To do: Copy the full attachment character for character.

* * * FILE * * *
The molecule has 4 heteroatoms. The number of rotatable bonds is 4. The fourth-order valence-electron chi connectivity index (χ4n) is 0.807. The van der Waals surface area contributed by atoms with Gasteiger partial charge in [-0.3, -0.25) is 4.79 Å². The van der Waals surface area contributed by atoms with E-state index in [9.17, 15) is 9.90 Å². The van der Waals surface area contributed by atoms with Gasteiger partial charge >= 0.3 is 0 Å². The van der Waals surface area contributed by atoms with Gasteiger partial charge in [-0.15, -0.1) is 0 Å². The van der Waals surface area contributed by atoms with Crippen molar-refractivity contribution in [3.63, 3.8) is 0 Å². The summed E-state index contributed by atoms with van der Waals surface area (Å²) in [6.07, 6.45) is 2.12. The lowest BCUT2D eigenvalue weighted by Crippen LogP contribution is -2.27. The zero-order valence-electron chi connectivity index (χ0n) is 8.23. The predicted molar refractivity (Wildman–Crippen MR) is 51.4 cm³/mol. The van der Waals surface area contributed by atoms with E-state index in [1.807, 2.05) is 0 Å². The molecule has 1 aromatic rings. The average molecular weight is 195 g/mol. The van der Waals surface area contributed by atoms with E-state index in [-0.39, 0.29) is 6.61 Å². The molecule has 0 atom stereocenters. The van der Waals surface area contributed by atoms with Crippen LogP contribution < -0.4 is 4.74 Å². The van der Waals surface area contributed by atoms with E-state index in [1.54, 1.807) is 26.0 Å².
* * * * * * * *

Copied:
The molecule has 4 heteroatoms. The number of rotatable bonds is 4. The fourth-order valence-electron chi connectivity index (χ4n) is 0.807. The van der Waals surface area contributed by atoms with Gasteiger partial charge in [-0.3, -0.25) is 4.79 Å². The van der Waals surface area contributed by atoms with E-state index in [9.17, 15) is 9.90 Å². The van der Waals surface area contributed by atoms with Gasteiger partial charge >= 0.3 is 0 Å². The van der Waals surface area contributed by atoms with Gasteiger partial charge in [-0.15, -0.1) is 0 Å². The van der Waals surface area contributed by atoms with Crippen molar-refractivity contribution in [3.63, 3.8) is 0 Å². The summed E-state index contributed by atoms with van der Waals surface area (Å²) in [6.07, 6.45) is 2.12. The lowest BCUT2D eigenvalue weighted by Crippen LogP contribution is -2.27. The zero-order valence-electron chi connectivity index (χ0n) is 8.23. The predicted molar refractivity (Wildman–Crippen MR) is 51.4 cm³/mol. The van der Waals surface area contributed by atoms with E-state index in [1.807, 2.05) is 0 Å². The molecule has 1 aromatic rings. The average molecular weight is 195 g/mol. The van der Waals surface area contributed by atoms with E-state index in [-0.39, 0.29) is 6.61 Å². The molecule has 0 atom stereocenters. The van der Waals surface area contributed by atoms with Crippen LogP contribution < -0.4 is 4.74 Å². The van der Waals surface area contributed by atoms with E-state index in [1.54, 1.807) is 26.0 Å².